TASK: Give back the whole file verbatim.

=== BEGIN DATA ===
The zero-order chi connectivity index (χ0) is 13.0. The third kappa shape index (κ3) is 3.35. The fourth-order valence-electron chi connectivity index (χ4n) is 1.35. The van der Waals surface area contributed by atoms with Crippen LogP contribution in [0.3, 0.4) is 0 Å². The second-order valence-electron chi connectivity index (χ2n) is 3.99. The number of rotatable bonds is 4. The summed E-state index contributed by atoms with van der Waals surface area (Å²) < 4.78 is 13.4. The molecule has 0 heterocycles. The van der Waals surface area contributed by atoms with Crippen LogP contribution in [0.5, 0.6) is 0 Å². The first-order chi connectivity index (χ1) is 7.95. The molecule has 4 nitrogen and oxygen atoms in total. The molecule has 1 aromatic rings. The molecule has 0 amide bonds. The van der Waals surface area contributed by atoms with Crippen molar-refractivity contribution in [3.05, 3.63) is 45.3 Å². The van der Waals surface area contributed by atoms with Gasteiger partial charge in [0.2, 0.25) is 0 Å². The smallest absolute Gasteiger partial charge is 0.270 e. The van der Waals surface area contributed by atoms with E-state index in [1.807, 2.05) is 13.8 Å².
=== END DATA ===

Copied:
The zero-order chi connectivity index (χ0) is 13.0. The third kappa shape index (κ3) is 3.35. The fourth-order valence-electron chi connectivity index (χ4n) is 1.35. The van der Waals surface area contributed by atoms with Crippen LogP contribution in [0.3, 0.4) is 0 Å². The second-order valence-electron chi connectivity index (χ2n) is 3.99. The number of rotatable bonds is 4. The summed E-state index contributed by atoms with van der Waals surface area (Å²) < 4.78 is 13.4. The molecule has 0 heterocycles. The van der Waals surface area contributed by atoms with Crippen LogP contribution in [0.5, 0.6) is 0 Å². The first-order chi connectivity index (χ1) is 7.95. The molecule has 4 nitrogen and oxygen atoms in total. The molecule has 1 aromatic rings. The molecule has 0 amide bonds. The van der Waals surface area contributed by atoms with Crippen molar-refractivity contribution in [3.05, 3.63) is 45.3 Å². The van der Waals surface area contributed by atoms with Gasteiger partial charge in [0.2, 0.25) is 0 Å². The smallest absolute Gasteiger partial charge is 0.270 e. The van der Waals surface area contributed by atoms with E-state index in [1.807, 2.05) is 13.8 Å².